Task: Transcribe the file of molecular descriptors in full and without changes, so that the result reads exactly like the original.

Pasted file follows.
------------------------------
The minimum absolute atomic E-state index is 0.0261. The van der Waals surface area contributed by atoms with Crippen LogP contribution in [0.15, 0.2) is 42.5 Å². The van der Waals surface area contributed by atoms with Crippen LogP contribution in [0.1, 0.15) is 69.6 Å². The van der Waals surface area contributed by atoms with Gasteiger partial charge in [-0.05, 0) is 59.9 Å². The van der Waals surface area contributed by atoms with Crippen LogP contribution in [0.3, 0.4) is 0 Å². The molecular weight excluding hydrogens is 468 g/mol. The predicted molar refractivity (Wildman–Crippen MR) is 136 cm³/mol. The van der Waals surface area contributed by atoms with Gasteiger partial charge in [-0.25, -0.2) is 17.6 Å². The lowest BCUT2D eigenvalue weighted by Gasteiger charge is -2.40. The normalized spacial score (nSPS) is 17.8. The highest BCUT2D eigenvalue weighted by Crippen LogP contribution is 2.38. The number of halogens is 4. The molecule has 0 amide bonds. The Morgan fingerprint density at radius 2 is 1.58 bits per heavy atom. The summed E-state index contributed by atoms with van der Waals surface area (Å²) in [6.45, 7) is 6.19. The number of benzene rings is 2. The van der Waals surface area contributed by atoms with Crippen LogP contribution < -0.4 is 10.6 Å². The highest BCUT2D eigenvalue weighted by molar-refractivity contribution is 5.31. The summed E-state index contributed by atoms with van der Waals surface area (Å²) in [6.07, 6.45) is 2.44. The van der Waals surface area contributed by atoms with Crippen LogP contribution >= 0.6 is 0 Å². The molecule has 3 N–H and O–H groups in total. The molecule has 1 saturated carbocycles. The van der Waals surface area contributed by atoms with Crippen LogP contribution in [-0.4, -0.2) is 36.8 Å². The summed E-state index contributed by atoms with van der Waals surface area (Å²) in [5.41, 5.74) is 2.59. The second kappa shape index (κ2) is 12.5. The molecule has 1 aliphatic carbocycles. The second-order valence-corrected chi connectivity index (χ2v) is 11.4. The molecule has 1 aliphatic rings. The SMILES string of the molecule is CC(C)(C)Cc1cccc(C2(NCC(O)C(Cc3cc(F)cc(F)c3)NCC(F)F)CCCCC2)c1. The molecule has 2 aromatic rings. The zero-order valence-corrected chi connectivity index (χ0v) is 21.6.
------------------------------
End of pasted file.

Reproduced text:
The minimum absolute atomic E-state index is 0.0261. The van der Waals surface area contributed by atoms with Crippen LogP contribution in [0.15, 0.2) is 42.5 Å². The van der Waals surface area contributed by atoms with Crippen LogP contribution in [0.1, 0.15) is 69.6 Å². The van der Waals surface area contributed by atoms with Gasteiger partial charge in [-0.05, 0) is 59.9 Å². The van der Waals surface area contributed by atoms with Crippen LogP contribution in [0.3, 0.4) is 0 Å². The molecular weight excluding hydrogens is 468 g/mol. The predicted molar refractivity (Wildman–Crippen MR) is 136 cm³/mol. The van der Waals surface area contributed by atoms with Gasteiger partial charge in [-0.25, -0.2) is 17.6 Å². The lowest BCUT2D eigenvalue weighted by Gasteiger charge is -2.40. The normalized spacial score (nSPS) is 17.8. The highest BCUT2D eigenvalue weighted by Crippen LogP contribution is 2.38. The number of halogens is 4. The molecule has 0 amide bonds. The Morgan fingerprint density at radius 2 is 1.58 bits per heavy atom. The summed E-state index contributed by atoms with van der Waals surface area (Å²) in [6.45, 7) is 6.19. The number of benzene rings is 2. The van der Waals surface area contributed by atoms with Crippen LogP contribution < -0.4 is 10.6 Å². The highest BCUT2D eigenvalue weighted by molar-refractivity contribution is 5.31. The summed E-state index contributed by atoms with van der Waals surface area (Å²) in [6.07, 6.45) is 2.44. The van der Waals surface area contributed by atoms with Crippen LogP contribution >= 0.6 is 0 Å². The molecule has 3 N–H and O–H groups in total. The molecule has 1 saturated carbocycles. The van der Waals surface area contributed by atoms with Crippen LogP contribution in [-0.4, -0.2) is 36.8 Å². The summed E-state index contributed by atoms with van der Waals surface area (Å²) in [5.41, 5.74) is 2.59. The second kappa shape index (κ2) is 12.5. The molecule has 1 aliphatic carbocycles. The second-order valence-corrected chi connectivity index (χ2v) is 11.4. The molecule has 1 aliphatic rings. The SMILES string of the molecule is CC(C)(C)Cc1cccc(C2(NCC(O)C(Cc3cc(F)cc(F)c3)NCC(F)F)CCCCC2)c1. The molecule has 2 aromatic rings. The zero-order valence-corrected chi connectivity index (χ0v) is 21.6.